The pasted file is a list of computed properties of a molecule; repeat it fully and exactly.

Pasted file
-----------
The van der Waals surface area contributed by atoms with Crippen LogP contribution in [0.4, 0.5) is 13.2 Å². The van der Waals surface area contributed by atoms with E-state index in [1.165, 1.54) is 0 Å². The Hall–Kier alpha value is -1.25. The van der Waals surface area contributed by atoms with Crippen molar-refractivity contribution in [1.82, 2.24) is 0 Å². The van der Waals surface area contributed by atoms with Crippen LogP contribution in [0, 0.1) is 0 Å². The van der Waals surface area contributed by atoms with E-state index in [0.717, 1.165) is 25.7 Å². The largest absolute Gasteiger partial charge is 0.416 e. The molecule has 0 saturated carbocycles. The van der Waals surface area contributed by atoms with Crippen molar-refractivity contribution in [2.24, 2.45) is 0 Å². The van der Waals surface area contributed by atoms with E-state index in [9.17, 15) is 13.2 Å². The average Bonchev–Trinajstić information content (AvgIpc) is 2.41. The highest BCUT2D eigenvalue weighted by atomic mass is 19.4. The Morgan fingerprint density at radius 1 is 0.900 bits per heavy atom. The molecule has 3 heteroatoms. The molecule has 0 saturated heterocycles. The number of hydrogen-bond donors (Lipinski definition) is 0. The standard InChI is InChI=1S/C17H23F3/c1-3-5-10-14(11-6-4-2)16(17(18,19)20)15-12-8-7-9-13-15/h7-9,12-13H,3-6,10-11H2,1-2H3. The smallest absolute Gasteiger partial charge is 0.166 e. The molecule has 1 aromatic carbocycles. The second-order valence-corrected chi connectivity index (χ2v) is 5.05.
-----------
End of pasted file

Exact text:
The van der Waals surface area contributed by atoms with Crippen LogP contribution in [0.4, 0.5) is 13.2 Å². The van der Waals surface area contributed by atoms with E-state index in [1.165, 1.54) is 0 Å². The Hall–Kier alpha value is -1.25. The van der Waals surface area contributed by atoms with Crippen molar-refractivity contribution in [1.82, 2.24) is 0 Å². The van der Waals surface area contributed by atoms with Crippen LogP contribution in [0, 0.1) is 0 Å². The van der Waals surface area contributed by atoms with E-state index in [0.717, 1.165) is 25.7 Å². The largest absolute Gasteiger partial charge is 0.416 e. The molecule has 0 saturated carbocycles. The van der Waals surface area contributed by atoms with Crippen molar-refractivity contribution in [2.24, 2.45) is 0 Å². The van der Waals surface area contributed by atoms with E-state index in [9.17, 15) is 13.2 Å². The average Bonchev–Trinajstić information content (AvgIpc) is 2.41. The highest BCUT2D eigenvalue weighted by atomic mass is 19.4. The Morgan fingerprint density at radius 1 is 0.900 bits per heavy atom. The molecule has 3 heteroatoms. The molecule has 0 saturated heterocycles. The number of hydrogen-bond donors (Lipinski definition) is 0. The standard InChI is InChI=1S/C17H23F3/c1-3-5-10-14(11-6-4-2)16(17(18,19)20)15-12-8-7-9-13-15/h7-9,12-13H,3-6,10-11H2,1-2H3. The smallest absolute Gasteiger partial charge is 0.166 e. The molecule has 1 aromatic carbocycles. The second-order valence-corrected chi connectivity index (χ2v) is 5.05.